Advent 4, Yr A
A prophecy spoken to a fearful king 800 hundred years previous now speaks a word of more glorious hope to a world in greater danger. The child born in Isaiah’s time would signal God’s presence with and rescue of his people from great physical danger. The baby born centuries later to a virgin was named ‘Jesus’ because he would save his people from their sins. As we celebrate the Saviour’s birth this year, let’s say to ourselves: “Immanuel – God was with us, God is with is, God will be with us in 2020 and always.”
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The Peter of the post-resurrection, post-ascension period is a man utterly transformed by the Holy Spirit. Today we reflect on Peter in the Acts of the Apostles. We watch as Peter promises healing through the name of the crucified and risen Jesus Christ, and the healing takes place just as he declared, in the sight of crowds of people at the temple. Then again we see Peter the faithful Jew changed by God’s revelation, to accept gentiles as recipients of God’s gospel mercy, and even to become the first to preach Christ to a gentile audience at the home of a Roman centurion. May we too be changed, shaped and grown to be faithful and effective servants of the Gospel.
Note: Sermon #4 in this series about Peter was preached last Sunday 1st December by the Rev’d Dr Guerin Tueno, in my absence. It is not included in this podcast.
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Just as Jesus had warned, Peter did fail. The man who’d walked closely with Christ for 3 years, grasping and confessing Jesus’ true identity as God’s Messiah, now denies his Lord three times. Peter must learn, as must each of the Lord’s disciples today, that the only true and lasting basis for discipleship is not our dignity, capacity or achievement, but the grace and mercy of God in Christ.
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Most people in our culture believe instinctively that a place in God’s kingdom (roughly equals ‘heaven’), something they desperately want for themselves and for their loved ones, is something a person must qualify for on their merits. Heaven, in other words, is awarded on interview. Jesus’ illustrative story of two people who went to God’s temple destroys that deadly myth in a few lines. It’s not your merits; it’s God’s mercy, freely given to those who seek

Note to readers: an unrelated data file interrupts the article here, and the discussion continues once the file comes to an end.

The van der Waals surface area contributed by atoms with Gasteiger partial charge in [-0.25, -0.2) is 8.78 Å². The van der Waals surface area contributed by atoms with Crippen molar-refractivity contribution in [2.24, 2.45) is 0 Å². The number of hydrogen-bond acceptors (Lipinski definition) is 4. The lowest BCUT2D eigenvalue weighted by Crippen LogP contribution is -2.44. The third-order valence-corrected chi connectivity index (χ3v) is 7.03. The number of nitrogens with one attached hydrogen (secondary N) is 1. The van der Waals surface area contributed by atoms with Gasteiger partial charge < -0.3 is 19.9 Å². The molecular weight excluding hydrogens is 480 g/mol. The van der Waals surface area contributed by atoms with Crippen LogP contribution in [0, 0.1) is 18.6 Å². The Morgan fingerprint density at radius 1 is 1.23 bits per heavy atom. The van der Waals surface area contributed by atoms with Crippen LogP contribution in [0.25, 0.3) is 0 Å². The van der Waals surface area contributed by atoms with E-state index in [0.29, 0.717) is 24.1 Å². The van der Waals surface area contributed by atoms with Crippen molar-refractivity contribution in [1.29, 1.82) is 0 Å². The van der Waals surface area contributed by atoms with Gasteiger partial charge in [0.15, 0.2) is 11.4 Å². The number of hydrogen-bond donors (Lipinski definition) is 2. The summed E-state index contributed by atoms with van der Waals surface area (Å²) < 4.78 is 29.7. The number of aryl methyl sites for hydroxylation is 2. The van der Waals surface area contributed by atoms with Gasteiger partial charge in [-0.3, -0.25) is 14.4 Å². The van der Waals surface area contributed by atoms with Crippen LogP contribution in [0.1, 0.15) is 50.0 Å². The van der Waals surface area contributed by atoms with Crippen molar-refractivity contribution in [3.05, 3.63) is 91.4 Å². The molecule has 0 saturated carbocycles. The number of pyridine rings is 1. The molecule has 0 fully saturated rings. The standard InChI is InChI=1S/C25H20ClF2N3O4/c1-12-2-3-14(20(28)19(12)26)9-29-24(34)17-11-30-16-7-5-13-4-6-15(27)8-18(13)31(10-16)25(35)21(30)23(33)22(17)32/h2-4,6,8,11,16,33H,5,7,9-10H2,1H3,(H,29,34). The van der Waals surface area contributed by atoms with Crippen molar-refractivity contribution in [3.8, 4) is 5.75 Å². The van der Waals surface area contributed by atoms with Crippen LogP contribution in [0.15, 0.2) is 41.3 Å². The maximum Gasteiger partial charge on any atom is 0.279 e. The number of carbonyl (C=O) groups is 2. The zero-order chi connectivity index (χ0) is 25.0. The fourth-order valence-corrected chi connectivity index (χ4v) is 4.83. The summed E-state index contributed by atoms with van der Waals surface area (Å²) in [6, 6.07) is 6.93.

Podcast: Play in new window | Download (Duration: 16:03 — 1.8MB)
if Peter was going to be a rock on which the church could be built, a bearer of news about Jesus, and one who would grow and strengthen others in following Jesus, then he needed sifting so that in future years of service and responsibility, his faith would not fail. So Jesus allowed Satan to ‘sift’ him, to expose his weaknesses and failures and purify his trust in Jesus rather than himself. Perhaps you too might need to be sifted for the same reason. If so, may you enter the time of ‘sifting’ even through great failure, assured of Jesus’ words, “I have prayed for you”.
Podcast: Play in new window | Download (Duration: 19:33 — 2.2MB)
Beginning a short series tracing the personal development of Peter – fisherman, disciple, apostle. Today we observe the Lord’s calling of Peter to his people-fishing mission. It starts with the simple logistic of Jesus borrowing Peter’s boat to serve as a ‘pulpit’. But it continues with Jesus shaping Peter for a mission of fishing for people, through learning to trust Jesus’ authoritative word, and learning that Jesus uses even very frail people, sinners such as himself.
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Final in a short series on the prayers of the Apostle Paul. A prayer for hearts empowered by the Spirit, transformed by love, and filled with God.
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How can anyone possibly know a God of such splendour and glory as the God Christians worship? Only by that God revealing himself. So Paul prays for an outpouring of revelation on the church. For only thus can God’s people grasp what riches and power are available to them in the church.
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Today, Paul’s prayer for a church he loved deeply, thanks in part to their support during one of his imprisonments. A God-centred prayer, confident in what God has begun in his people, and purposeful with the long-term in view, that is God’s completion of his good work only at the last day. A prayer for overflowing love and for complete purity.
Podcast: Play in new window | Download (Duration: 20:18 — 2.3MB)
Paul’s example teaches us to pray ‘big’ for the church. Across the world as well as our own church community. Persistent not just crisis. For growth not just survival. For God’s pleasure in all of believers’ lives. For the future of God’s kingdom in God’s people, until he comes.
Podcast: Play in new window | Download (Duration: 18:20 — 2.1MB)